The western Atlantic Ocean off Grand Turk may be home for three different seahorse species, the dwarf, the long snout and the white lined seahorse. Here is are photos of a pair of White Lined Seahorses I took in about 30 feet of water off English Point last year. Its mate is pictured below.
These guys were holding onto some yellow sponges with their prehensile tails looking quite at home along the crest of the Grand Turk wall. They aren’t strong swimmers so any current means a wild ride. Instead, they use their tiny fins and swim bladder to move up and down the water column looking for food and spend most of their lives holding on. This pair of seahorses is each about 7 inches long.
They are monogamous during breeding season so they are usually found in pairs. The male carries the eggs and newly hatched young in his pouch until they are ready to swim free. Seahorses do not have stomachs so they need to constantly feed to stay nourished, up to 50 times a day!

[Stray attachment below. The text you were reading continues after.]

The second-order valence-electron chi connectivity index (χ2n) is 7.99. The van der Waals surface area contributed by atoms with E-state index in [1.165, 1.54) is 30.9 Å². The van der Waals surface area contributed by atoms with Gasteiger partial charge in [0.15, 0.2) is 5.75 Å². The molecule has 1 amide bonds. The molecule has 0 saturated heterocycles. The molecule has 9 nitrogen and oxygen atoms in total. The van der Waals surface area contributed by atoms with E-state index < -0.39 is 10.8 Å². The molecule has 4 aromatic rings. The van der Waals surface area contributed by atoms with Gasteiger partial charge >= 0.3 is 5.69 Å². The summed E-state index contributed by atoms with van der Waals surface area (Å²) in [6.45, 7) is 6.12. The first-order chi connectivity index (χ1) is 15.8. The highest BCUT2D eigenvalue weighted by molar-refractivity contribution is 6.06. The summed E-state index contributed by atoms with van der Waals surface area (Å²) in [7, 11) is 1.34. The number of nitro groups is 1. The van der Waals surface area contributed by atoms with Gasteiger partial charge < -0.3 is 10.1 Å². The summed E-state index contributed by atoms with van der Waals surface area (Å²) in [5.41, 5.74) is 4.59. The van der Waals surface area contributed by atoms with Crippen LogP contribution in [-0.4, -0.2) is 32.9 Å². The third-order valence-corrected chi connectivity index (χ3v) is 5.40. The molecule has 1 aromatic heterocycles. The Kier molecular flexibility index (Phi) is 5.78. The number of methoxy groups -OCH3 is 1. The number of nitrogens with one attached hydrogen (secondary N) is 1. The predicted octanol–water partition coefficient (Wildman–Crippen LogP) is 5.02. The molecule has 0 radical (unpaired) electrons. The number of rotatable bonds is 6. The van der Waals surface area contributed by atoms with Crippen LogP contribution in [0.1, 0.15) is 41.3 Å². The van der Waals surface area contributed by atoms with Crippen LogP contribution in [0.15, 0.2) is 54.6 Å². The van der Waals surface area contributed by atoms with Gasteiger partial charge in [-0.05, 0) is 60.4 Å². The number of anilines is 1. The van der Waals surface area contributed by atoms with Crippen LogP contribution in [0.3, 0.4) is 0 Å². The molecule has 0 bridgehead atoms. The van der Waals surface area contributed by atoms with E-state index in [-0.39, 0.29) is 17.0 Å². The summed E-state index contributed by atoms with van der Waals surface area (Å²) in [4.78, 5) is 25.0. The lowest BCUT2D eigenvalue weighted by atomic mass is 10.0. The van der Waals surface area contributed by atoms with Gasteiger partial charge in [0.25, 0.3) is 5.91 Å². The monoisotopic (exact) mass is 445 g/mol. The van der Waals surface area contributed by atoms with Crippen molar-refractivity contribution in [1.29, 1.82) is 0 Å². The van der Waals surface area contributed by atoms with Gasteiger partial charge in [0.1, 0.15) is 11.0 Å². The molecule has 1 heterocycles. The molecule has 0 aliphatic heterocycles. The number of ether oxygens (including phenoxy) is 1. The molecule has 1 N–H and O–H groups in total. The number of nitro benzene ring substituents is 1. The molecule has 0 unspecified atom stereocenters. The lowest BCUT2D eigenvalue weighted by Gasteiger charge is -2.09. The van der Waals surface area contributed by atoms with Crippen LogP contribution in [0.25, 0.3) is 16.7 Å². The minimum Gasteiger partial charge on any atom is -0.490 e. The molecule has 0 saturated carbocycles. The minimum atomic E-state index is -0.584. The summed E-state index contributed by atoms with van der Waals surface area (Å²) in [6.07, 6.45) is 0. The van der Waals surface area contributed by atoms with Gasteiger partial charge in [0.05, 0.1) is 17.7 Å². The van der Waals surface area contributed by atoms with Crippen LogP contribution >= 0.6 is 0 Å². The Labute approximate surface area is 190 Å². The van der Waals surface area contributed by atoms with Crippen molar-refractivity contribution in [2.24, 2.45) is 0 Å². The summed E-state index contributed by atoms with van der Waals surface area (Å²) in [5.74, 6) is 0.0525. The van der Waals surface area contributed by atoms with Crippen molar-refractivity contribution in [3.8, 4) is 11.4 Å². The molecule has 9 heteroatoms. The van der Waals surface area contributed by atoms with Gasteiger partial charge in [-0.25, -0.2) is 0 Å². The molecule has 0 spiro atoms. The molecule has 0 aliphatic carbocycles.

They also don’t have teeth and simply vacuum food in and swallow it whole. Since they aren’t strong swimmers they rely on ambush hunting. Sitting quietly camouflaged until something tasty swims by. They eat small fish, shrimp, and plankton. Their eyes move independently of one another which helps them find prey.
Seashores are found worldwide in a variety of temperatures, have excellent camouflage skills and are kept as pets by some aquarists. Traditionally wild caught, which caused their population to drop there is a push for captive breeding programs. Other places in the world eat them dried!
All in all, they are fascinating and beautiful animals. We always feel fortunate when we see them on a dive.